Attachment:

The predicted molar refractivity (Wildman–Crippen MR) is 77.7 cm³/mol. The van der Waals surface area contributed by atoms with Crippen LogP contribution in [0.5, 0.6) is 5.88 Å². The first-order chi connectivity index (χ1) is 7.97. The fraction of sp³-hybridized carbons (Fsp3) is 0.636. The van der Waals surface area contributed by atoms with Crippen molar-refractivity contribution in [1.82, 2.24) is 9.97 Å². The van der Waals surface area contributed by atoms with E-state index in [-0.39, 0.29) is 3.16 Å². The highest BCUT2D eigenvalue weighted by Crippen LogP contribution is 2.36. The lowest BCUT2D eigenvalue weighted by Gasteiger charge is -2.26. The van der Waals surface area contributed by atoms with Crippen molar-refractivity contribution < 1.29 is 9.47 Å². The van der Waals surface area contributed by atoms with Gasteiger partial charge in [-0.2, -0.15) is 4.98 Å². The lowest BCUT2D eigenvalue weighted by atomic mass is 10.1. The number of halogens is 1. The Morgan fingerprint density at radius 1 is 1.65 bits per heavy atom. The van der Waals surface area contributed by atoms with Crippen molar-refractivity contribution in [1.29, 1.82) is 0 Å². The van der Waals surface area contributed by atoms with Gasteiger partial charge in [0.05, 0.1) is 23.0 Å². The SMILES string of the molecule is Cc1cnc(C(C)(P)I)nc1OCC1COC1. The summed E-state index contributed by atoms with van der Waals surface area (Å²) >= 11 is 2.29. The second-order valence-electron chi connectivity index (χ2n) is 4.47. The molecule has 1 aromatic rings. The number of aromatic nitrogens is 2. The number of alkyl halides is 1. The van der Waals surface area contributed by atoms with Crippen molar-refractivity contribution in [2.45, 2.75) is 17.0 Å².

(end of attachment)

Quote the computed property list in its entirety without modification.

The predicted molar refractivity (Wildman–Crippen MR) is 77.7 cm³/mol. The van der Waals surface area contributed by atoms with Crippen LogP contribution in [0.5, 0.6) is 5.88 Å². The first-order chi connectivity index (χ1) is 7.97. The fraction of sp³-hybridized carbons (Fsp3) is 0.636. The van der Waals surface area contributed by atoms with Crippen molar-refractivity contribution in [1.82, 2.24) is 9.97 Å². The van der Waals surface area contributed by atoms with E-state index in [-0.39, 0.29) is 3.16 Å². The highest BCUT2D eigenvalue weighted by Crippen LogP contribution is 2.36. The lowest BCUT2D eigenvalue weighted by Gasteiger charge is -2.26. The van der Waals surface area contributed by atoms with Crippen molar-refractivity contribution < 1.29 is 9.47 Å². The van der Waals surface area contributed by atoms with Gasteiger partial charge in [-0.2, -0.15) is 4.98 Å². The lowest BCUT2D eigenvalue weighted by atomic mass is 10.1. The number of halogens is 1. The Morgan fingerprint density at radius 1 is 1.65 bits per heavy atom. The van der Waals surface area contributed by atoms with Crippen molar-refractivity contribution in [1.29, 1.82) is 0 Å². The van der Waals surface area contributed by atoms with Gasteiger partial charge in [0.05, 0.1) is 23.0 Å². The SMILES string of the molecule is Cc1cnc(C(C)(P)I)nc1OCC1COC1. The summed E-state index contributed by atoms with van der Waals surface area (Å²) >= 11 is 2.29. The second-order valence-electron chi connectivity index (χ2n) is 4.47. The molecule has 1 aromatic rings. The number of aromatic nitrogens is 2. The number of alkyl halides is 1. The van der Waals surface area contributed by atoms with Crippen molar-refractivity contribution in [2.45, 2.75) is 17.0 Å².